Stranger in your own country: Maastricht

By

carnival

It’s not carnival or ‘Alaaf!’ yet, but I just came back from a smashing night of DJing at the 125 jubileum of Maastricht’s Bonnefanten Museum and felt like writing about Maastricht. Just imagine a party in four huge rooms with some 700 guests accompanied by food, drinks, a live band, musicians and DJs, and the entire thing having to be cleaned up in time for Sunday’s museum opening.

Yes, Maastricht that hidden jewel of a fun-loving yet classy city way down in Limburg near the German and Belgian borders is very different than the rest of the country culturally and linguistically, the two being linked and all. For Jasmijn, a Dutch student from Gelderland who must get around in a wheelchair, she writes as if she had ‘immigrated’ to Maastricht for her studies.

Jasmijn likes the ‘relaxed attitude’ (translation: more ‘Latin’ like) of Limburgers, as here in Amsterdam you have to make an appointment with most people just to grab a beer and the fact that they generally speak of things ‘indirectly’ (translation: more politely) rather than blurt things out like they do here in the Randstad (Amsterdam, Rotterdam, Utrecht and The Hague area).

Read about Jasmijn’s cultural experience in her own country.

(Link: Crossroadsmag.eu, Photo: a Maastricht carnival prince, 2008)

5 Comments »

  1. I have visited Maastricht, the Randstad area, Volendam and Den Helder but as a traveler without Dutch language skills, I really wasn’t in a position to appreciate the finer differences in social culture. As a result, ‘d love to heat impressions from readers who have experience to share on this topic.

    Comment by Neil — November 2, 2009 @ 6:22 pm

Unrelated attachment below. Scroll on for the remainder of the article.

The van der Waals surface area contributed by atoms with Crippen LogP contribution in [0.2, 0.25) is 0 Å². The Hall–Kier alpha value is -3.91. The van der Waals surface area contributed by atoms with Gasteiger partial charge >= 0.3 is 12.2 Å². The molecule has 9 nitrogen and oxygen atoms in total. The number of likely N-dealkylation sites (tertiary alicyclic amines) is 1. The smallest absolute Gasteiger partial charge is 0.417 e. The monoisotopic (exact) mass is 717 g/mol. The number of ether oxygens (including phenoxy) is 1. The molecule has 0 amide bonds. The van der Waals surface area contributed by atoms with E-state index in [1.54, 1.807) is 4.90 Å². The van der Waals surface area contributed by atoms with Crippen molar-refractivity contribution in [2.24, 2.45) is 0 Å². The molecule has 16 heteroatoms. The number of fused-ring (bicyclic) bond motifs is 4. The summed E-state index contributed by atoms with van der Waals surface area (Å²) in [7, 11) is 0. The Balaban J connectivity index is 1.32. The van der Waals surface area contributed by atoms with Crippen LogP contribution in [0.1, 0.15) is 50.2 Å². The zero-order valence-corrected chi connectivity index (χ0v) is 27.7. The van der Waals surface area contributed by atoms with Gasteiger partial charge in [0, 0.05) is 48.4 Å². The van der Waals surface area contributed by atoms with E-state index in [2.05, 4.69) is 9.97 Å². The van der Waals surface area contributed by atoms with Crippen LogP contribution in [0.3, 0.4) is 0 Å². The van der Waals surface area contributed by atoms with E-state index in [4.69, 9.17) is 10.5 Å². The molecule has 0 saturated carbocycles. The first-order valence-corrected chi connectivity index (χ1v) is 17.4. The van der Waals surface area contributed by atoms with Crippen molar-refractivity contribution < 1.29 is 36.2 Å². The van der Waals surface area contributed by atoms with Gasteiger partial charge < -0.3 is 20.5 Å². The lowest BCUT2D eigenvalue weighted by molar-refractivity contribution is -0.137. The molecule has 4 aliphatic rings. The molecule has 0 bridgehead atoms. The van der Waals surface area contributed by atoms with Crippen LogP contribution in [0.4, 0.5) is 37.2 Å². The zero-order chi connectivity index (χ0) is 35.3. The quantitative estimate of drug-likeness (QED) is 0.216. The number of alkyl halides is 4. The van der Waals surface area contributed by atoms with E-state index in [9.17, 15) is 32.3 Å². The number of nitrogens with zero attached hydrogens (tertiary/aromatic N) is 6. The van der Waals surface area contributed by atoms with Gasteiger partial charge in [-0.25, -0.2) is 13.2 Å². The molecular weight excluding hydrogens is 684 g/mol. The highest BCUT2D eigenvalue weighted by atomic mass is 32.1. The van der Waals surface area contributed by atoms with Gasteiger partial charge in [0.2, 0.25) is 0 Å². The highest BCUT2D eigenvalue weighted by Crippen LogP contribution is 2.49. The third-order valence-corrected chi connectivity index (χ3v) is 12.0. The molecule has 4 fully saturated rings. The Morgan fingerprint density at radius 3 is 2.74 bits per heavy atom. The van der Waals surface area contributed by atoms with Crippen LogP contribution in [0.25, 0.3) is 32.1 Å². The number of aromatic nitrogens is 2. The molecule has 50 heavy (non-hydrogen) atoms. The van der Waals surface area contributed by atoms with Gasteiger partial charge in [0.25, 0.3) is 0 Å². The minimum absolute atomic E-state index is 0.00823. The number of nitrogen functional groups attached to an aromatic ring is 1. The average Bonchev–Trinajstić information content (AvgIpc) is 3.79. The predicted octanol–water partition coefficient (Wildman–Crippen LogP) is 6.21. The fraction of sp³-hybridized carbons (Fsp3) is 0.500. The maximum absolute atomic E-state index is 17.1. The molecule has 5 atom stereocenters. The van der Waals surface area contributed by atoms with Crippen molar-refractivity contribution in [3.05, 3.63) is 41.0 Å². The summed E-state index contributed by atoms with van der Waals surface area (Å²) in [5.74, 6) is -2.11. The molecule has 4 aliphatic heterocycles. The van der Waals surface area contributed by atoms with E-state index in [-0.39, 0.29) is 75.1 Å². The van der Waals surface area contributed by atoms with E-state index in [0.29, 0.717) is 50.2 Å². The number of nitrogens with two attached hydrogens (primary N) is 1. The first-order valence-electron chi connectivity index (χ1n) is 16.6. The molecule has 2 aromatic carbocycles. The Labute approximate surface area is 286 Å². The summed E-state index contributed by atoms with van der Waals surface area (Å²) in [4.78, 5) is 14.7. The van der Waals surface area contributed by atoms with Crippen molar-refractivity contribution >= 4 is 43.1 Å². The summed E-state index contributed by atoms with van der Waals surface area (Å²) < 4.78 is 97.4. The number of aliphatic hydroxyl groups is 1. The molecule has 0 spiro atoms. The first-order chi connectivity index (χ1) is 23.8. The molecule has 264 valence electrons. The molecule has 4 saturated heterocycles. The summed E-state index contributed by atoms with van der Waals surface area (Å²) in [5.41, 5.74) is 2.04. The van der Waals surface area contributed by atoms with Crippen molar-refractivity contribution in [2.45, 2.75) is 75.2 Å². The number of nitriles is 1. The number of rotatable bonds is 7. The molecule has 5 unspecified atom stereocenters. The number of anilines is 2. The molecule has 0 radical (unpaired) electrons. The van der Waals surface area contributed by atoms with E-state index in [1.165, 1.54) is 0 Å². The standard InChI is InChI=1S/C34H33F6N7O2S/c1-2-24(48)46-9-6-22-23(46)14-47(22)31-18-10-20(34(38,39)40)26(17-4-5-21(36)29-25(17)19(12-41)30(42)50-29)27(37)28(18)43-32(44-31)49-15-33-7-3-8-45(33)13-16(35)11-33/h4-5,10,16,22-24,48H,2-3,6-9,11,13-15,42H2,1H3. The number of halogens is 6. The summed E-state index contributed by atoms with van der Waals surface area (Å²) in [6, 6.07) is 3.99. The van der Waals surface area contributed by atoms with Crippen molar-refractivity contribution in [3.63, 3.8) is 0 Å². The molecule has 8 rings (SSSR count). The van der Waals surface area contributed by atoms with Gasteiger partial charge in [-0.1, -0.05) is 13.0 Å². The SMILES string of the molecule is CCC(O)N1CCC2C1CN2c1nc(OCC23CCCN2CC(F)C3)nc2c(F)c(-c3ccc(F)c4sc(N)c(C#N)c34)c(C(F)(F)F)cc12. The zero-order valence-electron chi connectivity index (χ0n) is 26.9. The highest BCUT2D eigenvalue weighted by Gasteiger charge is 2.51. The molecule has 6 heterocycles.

2. I’ll always love the, er, Luthern/Calvinist directness. No point in bandying pleasantries!

    Comment by Darth Paul — November 2, 2009 @ 9:23 pm

  3. @Neil The Netherlands has different languages and dialects that are often frowned upon or made fun of by the non-speakers of the language/dialect.

    In short, there’s a lack of tolerance because the ‘minorities’ could just speak Dutch and ‘be normal’, which of course leaves the regular Dutch speaker out of the loop.

    Comment by Orangemaster — November 3, 2009 @ 11:03 am

  4. @Orangemaster Thanks. I love the Internet and 24 Oranges.

    Comment by Neil — November 3, 2009 @ 2:01 pm

  5. […] DJ TiĆ«sto and Mentos come from). Maastricht is the ‘jewel of the south’ where people celebrate carnival and speak their own dialect. Den Bosch is just as cute as a button and I enjoy visiting it. As for […]

    Pingback by 24 oranges » Which city will win as the Most Hospitable? — September 28, 2010 @ 4:08 pm

RSS feed for comments on this post. TrackBack URL

Leave a Reply

Your email address will not be published. Required fields are marked *

This site uses Akismet to reduce spam. Learn how your comment data is processed.